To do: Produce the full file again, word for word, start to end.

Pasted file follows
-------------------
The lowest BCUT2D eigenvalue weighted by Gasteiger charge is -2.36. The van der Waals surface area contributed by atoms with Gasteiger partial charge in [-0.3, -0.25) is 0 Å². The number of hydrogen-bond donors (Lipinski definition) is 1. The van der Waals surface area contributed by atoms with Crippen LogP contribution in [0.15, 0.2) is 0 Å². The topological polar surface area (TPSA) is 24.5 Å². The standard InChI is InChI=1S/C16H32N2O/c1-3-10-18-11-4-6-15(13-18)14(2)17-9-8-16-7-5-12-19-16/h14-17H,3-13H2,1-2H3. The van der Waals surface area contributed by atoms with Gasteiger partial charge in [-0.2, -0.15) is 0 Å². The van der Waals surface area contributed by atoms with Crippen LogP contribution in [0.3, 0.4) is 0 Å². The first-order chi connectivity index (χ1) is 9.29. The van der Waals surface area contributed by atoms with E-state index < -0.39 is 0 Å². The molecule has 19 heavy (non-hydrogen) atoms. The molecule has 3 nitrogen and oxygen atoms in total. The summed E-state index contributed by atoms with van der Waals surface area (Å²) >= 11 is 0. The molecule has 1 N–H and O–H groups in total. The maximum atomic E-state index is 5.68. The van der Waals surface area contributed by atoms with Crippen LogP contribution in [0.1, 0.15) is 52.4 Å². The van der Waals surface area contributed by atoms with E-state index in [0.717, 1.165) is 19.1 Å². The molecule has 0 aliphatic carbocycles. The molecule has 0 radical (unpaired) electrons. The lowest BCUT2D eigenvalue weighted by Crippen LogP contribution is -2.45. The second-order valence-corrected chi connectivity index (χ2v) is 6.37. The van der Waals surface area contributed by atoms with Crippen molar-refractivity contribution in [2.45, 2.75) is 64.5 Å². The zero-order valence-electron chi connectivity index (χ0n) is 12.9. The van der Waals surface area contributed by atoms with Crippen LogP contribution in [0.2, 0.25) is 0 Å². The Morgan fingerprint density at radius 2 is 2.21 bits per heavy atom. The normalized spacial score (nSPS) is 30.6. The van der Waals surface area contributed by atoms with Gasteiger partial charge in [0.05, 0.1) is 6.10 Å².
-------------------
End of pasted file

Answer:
The lowest BCUT2D eigenvalue weighted by Gasteiger charge is -2.36. The van der Waals surface area contributed by atoms with Gasteiger partial charge in [-0.3, -0.25) is 0 Å². The number of hydrogen-bond donors (Lipinski definition) is 1. The van der Waals surface area contributed by atoms with Crippen LogP contribution in [0.15, 0.2) is 0 Å². The topological polar surface area (TPSA) is 24.5 Å². The standard InChI is InChI=1S/C16H32N2O/c1-3-10-18-11-4-6-15(13-18)14(2)17-9-8-16-7-5-12-19-16/h14-17H,3-13H2,1-2H3. The van der Waals surface area contributed by atoms with Gasteiger partial charge in [-0.2, -0.15) is 0 Å². The van der Waals surface area contributed by atoms with Crippen LogP contribution in [0.3, 0.4) is 0 Å². The first-order chi connectivity index (χ1) is 9.29. The van der Waals surface area contributed by atoms with E-state index < -0.39 is 0 Å². The molecule has 19 heavy (non-hydrogen) atoms. The molecule has 3 nitrogen and oxygen atoms in total. The summed E-state index contributed by atoms with van der Waals surface area (Å²) >= 11 is 0. The molecule has 1 N–H and O–H groups in total. The maximum atomic E-state index is 5.68. The van der Waals surface area contributed by atoms with Crippen LogP contribution in [0.1, 0.15) is 52.4 Å². The van der Waals surface area contributed by atoms with E-state index in [0.717, 1.165) is 19.1 Å². The molecule has 0 aliphatic carbocycles. The molecule has 0 radical (unpaired) electrons. The lowest BCUT2D eigenvalue weighted by Crippen LogP contribution is -2.45. The second-order valence-corrected chi connectivity index (χ2v) is 6.37. The van der Waals surface area contributed by atoms with Crippen molar-refractivity contribution in [2.45, 2.75) is 64.5 Å². The zero-order valence-electron chi connectivity index (χ0n) is 12.9. The van der Waals surface area contributed by atoms with Crippen LogP contribution in [0.2, 0.25) is 0 Å². The Morgan fingerprint density at radius 2 is 2.21 bits per heavy atom. The normalized spacial score (nSPS) is 30.6. The van der Waals surface area contributed by atoms with Gasteiger partial charge in [0.05, 0.1) is 6.10 Å².